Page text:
Silver Chalice

Monday, September 13, STAGE 18
Terradillos de los Templarios to
Calzadilla de los Hermanillos


Another day, another Meseta landscape


I would roast wearing the traditional peregrino garb


Interseting Construction in Sahagún


Two Abuelas, One Morning Gabfest


Cool Wheels


Our alberque was still closed
but the local bar wasn't

We had to slake our thirst for about an hour before we could check into our small but clean digs.


Town logo on the wall of the
handball/jai alai court


Calzadilla de los Hermanos answer
to Ralph's in Camarillo

The Super-Market was very small, the man running it was even smaller.

Tuesday, September 14, STAGE 19
Calzadilla de los Hermanillos to
Mansilla de las Mulas


Just another Meseta sunrise


The old City Gate to Mansilla de las Mulas


Another funny Camino Angel

She offered free First Aid help to peregrinos too at our albergue for the night.


Ste. Julie preparing notes for the next Stage


Music Men

It's Tuesday, so of course a band just started to randomly roam the streets lifting everyone's spirits.

The Camino Provides.


Abuelos gabbing as they wait for the tobacco store to open


Wednesday, September 15, STAGE 20
Mansilla de las Mulas to León


Have I said anything about
the Meseta's sunrises?


Roadside maps are always a plus


The Lion of León

The Meseta is finally over, we conquered it and were all happy. We didn't know yet of the difficult days ahead in gorgeous Galicia.


At least it wasn't another Moor

This was on a building designed by Anton Gaudí in the early days of his career.


León is a big, festive city. . .


. . . with a great Gothic Cathedral


The interior of the León Cathedral

It is not as spectacular as the cathedral in Burgos but is still enjoyable with its emphasis on stained glass windows.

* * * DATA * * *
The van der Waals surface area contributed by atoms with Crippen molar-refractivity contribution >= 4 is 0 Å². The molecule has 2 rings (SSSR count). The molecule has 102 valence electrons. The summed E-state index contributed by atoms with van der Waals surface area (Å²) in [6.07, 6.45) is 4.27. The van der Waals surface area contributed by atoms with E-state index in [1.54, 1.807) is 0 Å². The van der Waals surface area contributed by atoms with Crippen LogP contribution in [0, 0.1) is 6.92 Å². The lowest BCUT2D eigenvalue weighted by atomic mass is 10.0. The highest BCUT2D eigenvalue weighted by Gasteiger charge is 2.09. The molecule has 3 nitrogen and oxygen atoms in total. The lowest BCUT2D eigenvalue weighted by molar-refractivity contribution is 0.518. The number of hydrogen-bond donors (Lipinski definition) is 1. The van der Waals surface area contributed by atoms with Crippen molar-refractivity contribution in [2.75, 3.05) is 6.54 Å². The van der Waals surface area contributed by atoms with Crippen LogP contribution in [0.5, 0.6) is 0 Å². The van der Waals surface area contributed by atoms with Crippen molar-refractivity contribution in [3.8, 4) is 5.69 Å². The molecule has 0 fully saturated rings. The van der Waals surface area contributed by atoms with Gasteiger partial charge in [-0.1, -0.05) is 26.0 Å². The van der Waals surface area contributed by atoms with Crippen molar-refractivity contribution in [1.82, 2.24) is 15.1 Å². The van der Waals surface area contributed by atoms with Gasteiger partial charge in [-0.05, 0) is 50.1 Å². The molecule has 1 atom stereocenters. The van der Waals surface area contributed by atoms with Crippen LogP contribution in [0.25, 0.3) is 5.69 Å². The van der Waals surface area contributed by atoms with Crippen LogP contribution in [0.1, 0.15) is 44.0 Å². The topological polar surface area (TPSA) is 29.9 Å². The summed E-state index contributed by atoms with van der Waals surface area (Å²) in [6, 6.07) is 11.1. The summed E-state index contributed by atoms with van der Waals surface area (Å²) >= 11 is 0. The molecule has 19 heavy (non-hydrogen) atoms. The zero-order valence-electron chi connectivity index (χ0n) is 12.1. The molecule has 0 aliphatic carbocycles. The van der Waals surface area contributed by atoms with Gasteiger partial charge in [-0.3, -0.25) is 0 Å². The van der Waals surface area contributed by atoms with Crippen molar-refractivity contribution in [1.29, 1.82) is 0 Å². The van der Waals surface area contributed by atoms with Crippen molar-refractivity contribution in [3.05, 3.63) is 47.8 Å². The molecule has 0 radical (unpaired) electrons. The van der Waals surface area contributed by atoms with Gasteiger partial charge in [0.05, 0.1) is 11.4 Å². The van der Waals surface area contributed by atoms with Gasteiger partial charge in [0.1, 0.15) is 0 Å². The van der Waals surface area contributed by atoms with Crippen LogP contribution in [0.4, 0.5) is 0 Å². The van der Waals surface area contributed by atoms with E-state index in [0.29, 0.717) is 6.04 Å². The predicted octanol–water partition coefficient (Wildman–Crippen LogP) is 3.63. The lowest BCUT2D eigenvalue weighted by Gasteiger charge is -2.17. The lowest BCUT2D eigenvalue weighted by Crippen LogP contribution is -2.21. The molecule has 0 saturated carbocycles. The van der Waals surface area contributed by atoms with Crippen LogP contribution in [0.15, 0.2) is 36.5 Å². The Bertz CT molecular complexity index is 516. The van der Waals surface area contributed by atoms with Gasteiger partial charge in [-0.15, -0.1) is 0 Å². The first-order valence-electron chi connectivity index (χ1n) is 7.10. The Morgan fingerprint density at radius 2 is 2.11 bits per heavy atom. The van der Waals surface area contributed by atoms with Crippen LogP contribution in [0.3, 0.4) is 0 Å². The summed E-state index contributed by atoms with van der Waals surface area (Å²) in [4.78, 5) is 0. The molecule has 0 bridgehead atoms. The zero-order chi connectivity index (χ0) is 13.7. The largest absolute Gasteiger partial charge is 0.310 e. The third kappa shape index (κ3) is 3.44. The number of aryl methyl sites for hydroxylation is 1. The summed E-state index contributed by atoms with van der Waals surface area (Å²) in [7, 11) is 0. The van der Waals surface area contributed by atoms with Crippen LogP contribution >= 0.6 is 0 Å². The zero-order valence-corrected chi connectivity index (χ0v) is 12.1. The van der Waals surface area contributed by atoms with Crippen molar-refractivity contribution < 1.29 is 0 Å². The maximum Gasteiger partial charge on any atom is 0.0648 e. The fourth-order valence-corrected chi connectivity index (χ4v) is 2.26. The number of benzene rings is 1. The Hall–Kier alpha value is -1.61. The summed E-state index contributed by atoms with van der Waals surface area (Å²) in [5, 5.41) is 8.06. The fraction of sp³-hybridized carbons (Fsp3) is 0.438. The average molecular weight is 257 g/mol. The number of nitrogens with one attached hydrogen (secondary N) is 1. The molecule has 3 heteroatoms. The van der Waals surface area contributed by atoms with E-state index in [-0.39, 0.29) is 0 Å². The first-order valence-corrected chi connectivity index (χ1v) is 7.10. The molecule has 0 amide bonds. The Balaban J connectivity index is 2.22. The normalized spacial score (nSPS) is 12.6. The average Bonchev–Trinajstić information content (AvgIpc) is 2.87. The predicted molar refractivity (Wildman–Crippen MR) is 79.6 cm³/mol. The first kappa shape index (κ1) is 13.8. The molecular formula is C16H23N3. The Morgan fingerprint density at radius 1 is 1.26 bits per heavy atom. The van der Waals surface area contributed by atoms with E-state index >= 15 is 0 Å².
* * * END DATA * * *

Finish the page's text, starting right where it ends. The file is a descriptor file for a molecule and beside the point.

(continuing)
The Scale in a León Farmacia

This is the one that claims that I had lost 20 kilos since leaving Los Angeles back on March 3rd. I don't know how accurate it was but it definitely made me feel good about myself.

I would celebrate this occasion with an awesome slice of chocolate-orange cheesecake for dessert at dinner.


León's entry in the
"Peregrino Tribute Statue" contest


Shouldn't they be using an up-sweep pass?


Agony

Some days on the Camino, I feel just like this as I get to the albergue but I can't show it to my Camino Saints, they need positive energy as much as I do.


A full view of the Gaudí Building


One of León's little shopping streets


Highly Recommended by Jason Johnson

We were all set to eat dinner here but it turns out that they would not open for dinner until way too late for us. This was a big disappointment but it did lead us to that cheesecake I mentioned.


Guarding the Cathedral


They are everywhere!


We even had an antique car show in León


SWEET!


The León Cathedral at Dusk


Air your shoes out peregrinos, PLEASE!

5 comments:

steveswindle said...

Are you familiar with Barnaby Conrad? He is a writer and has done tons of stuff on Spanish Bullfighters. "The Death of Manolete" is one you probably know.
He lives near my station and has an amazing artist work shop.....I can arrange for us to meet and have coffee and a chat if you are interested.

Thanks for sharing your photos...it has cemented my desire to do a Camino too!!!!!

I walked from the souther tip of the Sinai up to the Israeli border in Taba, but the scenery was even browner than the Meseta. The walk wasn't my choice either, haha!!

George said...

Steve,

Barnaby Conrad's "La Fiesta Brava - The Art of the Bull Ring" was my favorite book about bullfighting as a youngster. It was my Dad's.

My sister Linda gave me an autographed copy of the book with an original art work of his to boot for my birthday a few years ago, a cherished gift indeed.

I would love to meet him if it is not an imposition.

George

itzbfitz said...

Considering my penchant for symmetry in all things (aka OCD) and figuring in a reaction time of 0.24 seconds, it would take me approximately 0.77 seconds to straighten out the cross, far less time than it would take the artifact to burn through my hand.

steveswindle said...

Brian....you're too funny!!! And thanks for letting my Camarillo Cougars use RMHS football field...you guys rock!!!

George....no imposition at all, Mr Conrad is a a very social and welcoming man. I'll set it up.
Can I find your contact phone via the white pages?

George said...

I am listed indeed.